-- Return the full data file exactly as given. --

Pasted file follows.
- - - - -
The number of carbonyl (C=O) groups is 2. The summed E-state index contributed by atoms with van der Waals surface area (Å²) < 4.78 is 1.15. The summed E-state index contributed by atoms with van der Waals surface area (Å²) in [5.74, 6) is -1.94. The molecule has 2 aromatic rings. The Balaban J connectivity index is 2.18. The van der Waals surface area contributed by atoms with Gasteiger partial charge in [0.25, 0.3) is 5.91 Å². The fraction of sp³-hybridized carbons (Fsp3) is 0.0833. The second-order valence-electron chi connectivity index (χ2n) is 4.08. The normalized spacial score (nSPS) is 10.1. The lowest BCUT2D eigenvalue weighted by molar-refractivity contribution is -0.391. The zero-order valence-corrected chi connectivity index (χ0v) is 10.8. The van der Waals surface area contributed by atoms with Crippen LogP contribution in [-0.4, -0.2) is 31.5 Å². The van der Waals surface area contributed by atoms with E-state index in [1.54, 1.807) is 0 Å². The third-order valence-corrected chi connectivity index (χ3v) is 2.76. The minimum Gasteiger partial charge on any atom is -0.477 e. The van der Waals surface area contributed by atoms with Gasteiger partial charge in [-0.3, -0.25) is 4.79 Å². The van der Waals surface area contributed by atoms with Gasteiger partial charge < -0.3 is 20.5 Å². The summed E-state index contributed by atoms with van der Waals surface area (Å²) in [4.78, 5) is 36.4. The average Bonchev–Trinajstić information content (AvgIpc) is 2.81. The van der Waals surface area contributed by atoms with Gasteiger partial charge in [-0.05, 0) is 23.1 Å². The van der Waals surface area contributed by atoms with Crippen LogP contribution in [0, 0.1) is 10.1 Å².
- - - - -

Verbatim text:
The number of carbonyl (C=O) groups is 2. The summed E-state index contributed by atoms with van der Waals surface area (Å²) < 4.78 is 1.15. The summed E-state index contributed by atoms with van der Waals surface area (Å²) in [5.74, 6) is -1.94. The molecule has 2 aromatic rings. The Balaban J connectivity index is 2.18. The van der Waals surface area contributed by atoms with Gasteiger partial charge in [0.25, 0.3) is 5.91 Å². The fraction of sp³-hybridized carbons (Fsp3) is 0.0833. The second-order valence-electron chi connectivity index (χ2n) is 4.08. The normalized spacial score (nSPS) is 10.1. The lowest BCUT2D eigenvalue weighted by molar-refractivity contribution is -0.391. The zero-order valence-corrected chi connectivity index (χ0v) is 10.8. The van der Waals surface area contributed by atoms with Crippen LogP contribution in [-0.4, -0.2) is 31.5 Å². The van der Waals surface area contributed by atoms with E-state index in [1.54, 1.807) is 0 Å². The third-order valence-corrected chi connectivity index (χ3v) is 2.76. The minimum Gasteiger partial charge on any atom is -0.477 e. The van der Waals surface area contributed by atoms with Gasteiger partial charge in [-0.3, -0.25) is 4.79 Å². The van der Waals surface area contributed by atoms with Gasteiger partial charge < -0.3 is 20.5 Å². The summed E-state index contributed by atoms with van der Waals surface area (Å²) in [4.78, 5) is 36.4. The average Bonchev–Trinajstić information content (AvgIpc) is 2.81. The van der Waals surface area contributed by atoms with Gasteiger partial charge in [-0.05, 0) is 23.1 Å². The van der Waals surface area contributed by atoms with Crippen LogP contribution in [0, 0.1) is 10.1 Å².